What’s the value of the investment?
Approximately US$6-8 million per hotel.

What’s Tune’s current assessment of tourism in Bali?
Bali’s appeal as a holiday destination is well-established – its natural attractions, the great variety of things to see and do, its year-round pleasant climate all contribute to an ever-growing influx of visitors. In addition to a continuing popularity with traditional origin markets like Australia, there is increased demand for Bali from countries like India, China and Russia, and a corresponding increase in frequency of flights to Bali that bode well for us.

AirAsia alone currently flies to Bali from Perth, Singapore, Kuala Lumpur, Bangkok and Jakarta and has plans to increase frequencies of flights as loads from markets they’ve only recently entered, i.e. Singapore, keep growing.
An investment in developing hotels is never one to be made with a short-term view and whilst the world may be in somewhat troubled times, we have a great deal of faith in the people of Bali and are in it for the long term.

In what areas of Bali’s tourism do you see potential for growth – either for your company or the sector as a whole?

It’s not so much looking at growth opportunities as more of the simple fact that we greatly appreciate what Bali has accomplished over the years as a global destination; and furthermore, what it will be doing to protect its position as a top leisure destination. We were delighted that we were in a position to enter the market and will do everything that we can to fit in with the cultural sensitivities of “the Bali experience.”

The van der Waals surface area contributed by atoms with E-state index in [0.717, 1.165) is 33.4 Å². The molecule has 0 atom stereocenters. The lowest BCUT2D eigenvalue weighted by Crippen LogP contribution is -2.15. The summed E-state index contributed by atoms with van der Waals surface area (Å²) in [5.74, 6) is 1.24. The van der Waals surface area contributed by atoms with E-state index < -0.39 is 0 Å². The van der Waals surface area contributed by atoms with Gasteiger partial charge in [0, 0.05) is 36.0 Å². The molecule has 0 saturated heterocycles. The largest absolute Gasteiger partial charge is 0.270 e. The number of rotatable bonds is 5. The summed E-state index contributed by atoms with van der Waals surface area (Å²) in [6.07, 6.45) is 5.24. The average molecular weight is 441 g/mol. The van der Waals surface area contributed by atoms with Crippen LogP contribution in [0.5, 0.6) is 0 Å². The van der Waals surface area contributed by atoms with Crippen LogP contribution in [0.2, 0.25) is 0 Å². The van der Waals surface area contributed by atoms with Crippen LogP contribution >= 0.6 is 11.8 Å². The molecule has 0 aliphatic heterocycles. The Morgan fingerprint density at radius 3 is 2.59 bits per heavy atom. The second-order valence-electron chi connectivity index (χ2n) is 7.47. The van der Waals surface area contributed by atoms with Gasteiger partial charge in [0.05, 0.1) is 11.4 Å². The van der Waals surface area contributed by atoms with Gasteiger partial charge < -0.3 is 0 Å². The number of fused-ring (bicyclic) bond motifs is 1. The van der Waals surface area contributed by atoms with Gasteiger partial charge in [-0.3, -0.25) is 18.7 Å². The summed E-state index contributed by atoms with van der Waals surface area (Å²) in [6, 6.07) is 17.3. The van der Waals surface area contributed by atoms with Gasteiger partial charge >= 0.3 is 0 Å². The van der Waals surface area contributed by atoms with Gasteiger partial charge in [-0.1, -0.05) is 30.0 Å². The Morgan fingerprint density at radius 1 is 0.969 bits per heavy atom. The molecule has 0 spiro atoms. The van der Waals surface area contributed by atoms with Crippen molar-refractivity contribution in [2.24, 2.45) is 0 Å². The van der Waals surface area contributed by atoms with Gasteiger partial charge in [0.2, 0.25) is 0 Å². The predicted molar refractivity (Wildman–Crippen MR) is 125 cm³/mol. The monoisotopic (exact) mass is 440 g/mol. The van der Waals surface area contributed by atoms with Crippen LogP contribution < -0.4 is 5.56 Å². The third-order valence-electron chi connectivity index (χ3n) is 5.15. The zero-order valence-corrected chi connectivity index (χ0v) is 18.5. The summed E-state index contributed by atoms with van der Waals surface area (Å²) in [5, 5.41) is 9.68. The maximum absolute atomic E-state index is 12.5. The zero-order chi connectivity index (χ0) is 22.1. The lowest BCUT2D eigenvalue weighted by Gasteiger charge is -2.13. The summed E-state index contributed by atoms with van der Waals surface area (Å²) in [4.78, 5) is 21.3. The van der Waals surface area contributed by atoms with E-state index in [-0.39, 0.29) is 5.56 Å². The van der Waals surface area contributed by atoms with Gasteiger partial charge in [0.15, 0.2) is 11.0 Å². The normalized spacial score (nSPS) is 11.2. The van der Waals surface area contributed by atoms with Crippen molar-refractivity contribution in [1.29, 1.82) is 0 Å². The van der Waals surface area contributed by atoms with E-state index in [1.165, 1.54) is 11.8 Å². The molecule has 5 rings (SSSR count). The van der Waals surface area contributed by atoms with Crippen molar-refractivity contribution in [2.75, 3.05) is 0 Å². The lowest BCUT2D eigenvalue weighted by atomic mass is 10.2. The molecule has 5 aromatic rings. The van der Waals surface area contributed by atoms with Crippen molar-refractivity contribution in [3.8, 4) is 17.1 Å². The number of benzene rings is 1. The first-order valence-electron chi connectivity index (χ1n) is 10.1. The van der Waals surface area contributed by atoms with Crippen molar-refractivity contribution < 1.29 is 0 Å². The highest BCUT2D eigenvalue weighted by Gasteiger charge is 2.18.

Aren’t Tune hotels more suitable for business travellers or people transiting or stopping for a day or two? Because even budget vacationers demand the basics of a swimming pool, especially that we’re in the tropics. But Tune doesn’t have pools, so what makes you think your model will work here?

Bali and Malaysia share similar climates and the healthy occupancy of our hotels here indicate that the lack of a pool is not a barrier for the Tune model. While we do have guests staying with us for business purposes, the bulk of our guests are travelling for leisure.

Most of our clientele are out and about. They are immersing themselves in the attractions of the destination well outside the vicinity of the hotel and appreciate being able to spend less on accommodation basics, yet still having peace of mind that they’re getting a decent-quality room for the night.

Our model is to have guests spend less within the hotel itself, leaving more spending power to be activated within the local business ecosystem.